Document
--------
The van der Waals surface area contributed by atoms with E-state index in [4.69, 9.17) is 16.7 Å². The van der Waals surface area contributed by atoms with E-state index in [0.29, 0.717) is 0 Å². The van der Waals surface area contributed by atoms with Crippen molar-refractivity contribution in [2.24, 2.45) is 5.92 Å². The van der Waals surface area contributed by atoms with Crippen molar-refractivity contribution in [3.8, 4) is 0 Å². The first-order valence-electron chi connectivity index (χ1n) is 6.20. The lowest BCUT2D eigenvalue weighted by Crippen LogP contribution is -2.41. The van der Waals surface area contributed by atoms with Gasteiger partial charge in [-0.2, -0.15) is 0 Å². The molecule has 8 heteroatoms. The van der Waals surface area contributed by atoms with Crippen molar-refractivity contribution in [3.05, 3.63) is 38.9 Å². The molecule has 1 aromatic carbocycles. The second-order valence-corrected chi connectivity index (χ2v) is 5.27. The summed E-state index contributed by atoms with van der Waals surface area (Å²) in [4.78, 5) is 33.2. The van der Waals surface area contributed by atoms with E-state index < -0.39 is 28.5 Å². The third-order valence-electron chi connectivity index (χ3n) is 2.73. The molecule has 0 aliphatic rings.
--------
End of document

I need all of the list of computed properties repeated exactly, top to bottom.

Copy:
The van der Waals surface area contributed by atoms with E-state index in [4.69, 9.17) is 16.7 Å². The van der Waals surface area contributed by atoms with E-state index in [0.29, 0.717) is 0 Å². The van der Waals surface area contributed by atoms with Crippen molar-refractivity contribution in [2.24, 2.45) is 5.92 Å². The van der Waals surface area contributed by atoms with Crippen molar-refractivity contribution in [3.8, 4) is 0 Å². The first-order valence-electron chi connectivity index (χ1n) is 6.20. The lowest BCUT2D eigenvalue weighted by Crippen LogP contribution is -2.41. The van der Waals surface area contributed by atoms with Gasteiger partial charge in [-0.2, -0.15) is 0 Å². The molecule has 8 heteroatoms. The van der Waals surface area contributed by atoms with Crippen molar-refractivity contribution in [3.05, 3.63) is 38.9 Å². The molecule has 1 aromatic carbocycles. The second-order valence-corrected chi connectivity index (χ2v) is 5.27. The summed E-state index contributed by atoms with van der Waals surface area (Å²) in [4.78, 5) is 33.2. The van der Waals surface area contributed by atoms with E-state index < -0.39 is 28.5 Å². The third-order valence-electron chi connectivity index (χ3n) is 2.73. The molecule has 0 aliphatic rings.